Introduction to Microeconomics –– Linnaeus University (Spring 2023)

Five lectures for a first-year undergraduate course, focusing on production theory, competitive markets and monopolies.

Advanced Microeconomics –– Linnaeus University (Autumn 2022)

Two lectures and an exercise session for a master’s course, focusing on welfare, market inefficiencies, and behavioral economics with applications to environmental sustainability.

Intermediate Microeconomics –– Linnaeus University (Autumn 2022)

Two lectures and an exercise session for a second-year undergraduate course, focusing on externalities, public goods and asymmetric information.

Microeconomics with Applications – Uppsala University

Teaching Assistant for a second-year undergraduate course. My task was helping students navigate microeconomics and introducing them to game theory. The mentoring took place through discussions with the students, solving exercises on the board, and helping one-on-one in person or via e-mail. The mentorship took place once a week and was three hours long.

Student feedback for my mentorship sessions were overwhelmingly positive; ranging from 4.0/5.0 in my first semester to 4.8/5.0 in my third, and last, semester.

Fun stats (expand)

Here's what attendance looked like for the three semesters I was a TA:


One pattern that stands out is the relatively high attendance right before the students' midterm exam and the immediate dip right after said exam. Another interesting observation is the absolute number of participants being higher during the spring semester. From what I've heard, this is because the spring semester is when it is most convenient for non-econ students to enroll in this course as an elective. A third interesting observation is that the first and last session of each semester have the exact same number of students.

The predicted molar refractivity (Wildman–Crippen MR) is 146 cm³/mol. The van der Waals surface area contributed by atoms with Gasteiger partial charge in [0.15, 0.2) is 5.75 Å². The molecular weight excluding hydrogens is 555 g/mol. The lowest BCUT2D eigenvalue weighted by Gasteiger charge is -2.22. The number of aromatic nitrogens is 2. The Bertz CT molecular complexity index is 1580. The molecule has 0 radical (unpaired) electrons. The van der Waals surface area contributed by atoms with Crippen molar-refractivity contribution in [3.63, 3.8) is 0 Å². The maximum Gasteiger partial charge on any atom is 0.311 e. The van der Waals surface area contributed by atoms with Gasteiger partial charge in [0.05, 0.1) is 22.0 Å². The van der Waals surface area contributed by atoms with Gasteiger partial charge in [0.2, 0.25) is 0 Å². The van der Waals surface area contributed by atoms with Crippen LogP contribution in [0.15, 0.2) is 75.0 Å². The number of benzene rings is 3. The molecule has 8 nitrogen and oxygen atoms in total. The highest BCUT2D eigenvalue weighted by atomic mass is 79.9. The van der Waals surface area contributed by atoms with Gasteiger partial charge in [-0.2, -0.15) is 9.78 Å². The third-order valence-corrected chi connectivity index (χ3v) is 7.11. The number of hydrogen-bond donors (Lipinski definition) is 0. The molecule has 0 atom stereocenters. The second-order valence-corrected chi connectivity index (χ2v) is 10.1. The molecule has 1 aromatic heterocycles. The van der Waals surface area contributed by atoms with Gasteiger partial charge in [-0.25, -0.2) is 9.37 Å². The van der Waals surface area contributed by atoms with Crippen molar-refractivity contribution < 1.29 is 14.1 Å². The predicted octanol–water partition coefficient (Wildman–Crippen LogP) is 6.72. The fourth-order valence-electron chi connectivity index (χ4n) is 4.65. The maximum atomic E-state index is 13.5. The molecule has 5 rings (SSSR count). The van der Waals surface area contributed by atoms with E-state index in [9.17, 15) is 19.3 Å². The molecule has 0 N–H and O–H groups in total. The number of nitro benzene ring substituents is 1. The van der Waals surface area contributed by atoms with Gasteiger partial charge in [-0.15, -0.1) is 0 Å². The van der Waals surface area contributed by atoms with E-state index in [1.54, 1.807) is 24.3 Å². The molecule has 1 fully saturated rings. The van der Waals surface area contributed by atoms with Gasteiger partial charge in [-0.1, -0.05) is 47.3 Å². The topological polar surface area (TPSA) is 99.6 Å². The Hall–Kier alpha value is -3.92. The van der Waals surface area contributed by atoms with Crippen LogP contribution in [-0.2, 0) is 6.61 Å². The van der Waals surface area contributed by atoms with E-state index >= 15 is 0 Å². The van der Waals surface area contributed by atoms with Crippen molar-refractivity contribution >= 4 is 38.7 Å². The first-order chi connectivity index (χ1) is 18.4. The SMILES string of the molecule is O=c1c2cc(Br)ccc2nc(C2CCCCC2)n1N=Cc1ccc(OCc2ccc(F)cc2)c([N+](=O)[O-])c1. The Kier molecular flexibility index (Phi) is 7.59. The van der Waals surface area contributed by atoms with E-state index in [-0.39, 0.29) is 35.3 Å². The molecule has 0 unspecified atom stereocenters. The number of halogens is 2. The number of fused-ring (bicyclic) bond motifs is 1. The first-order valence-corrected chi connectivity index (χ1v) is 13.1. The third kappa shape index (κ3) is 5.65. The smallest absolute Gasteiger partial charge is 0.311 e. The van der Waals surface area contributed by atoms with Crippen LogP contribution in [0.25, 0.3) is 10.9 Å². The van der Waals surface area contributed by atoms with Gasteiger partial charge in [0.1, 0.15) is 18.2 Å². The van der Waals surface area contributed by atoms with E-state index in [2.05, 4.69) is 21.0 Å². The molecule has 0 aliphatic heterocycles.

Principles of Micro- and Macroeconomics, Uppsala University

Teaching Assistant for a first-year undergraduate course. As a seminar leader, I discussed and evaluated term papers and presentations on economic theory and its applications by the students. The students participated in three seminars where they produced a paper on a topic of their choice within economic theory, and in the final seminar both presented and defended their paper.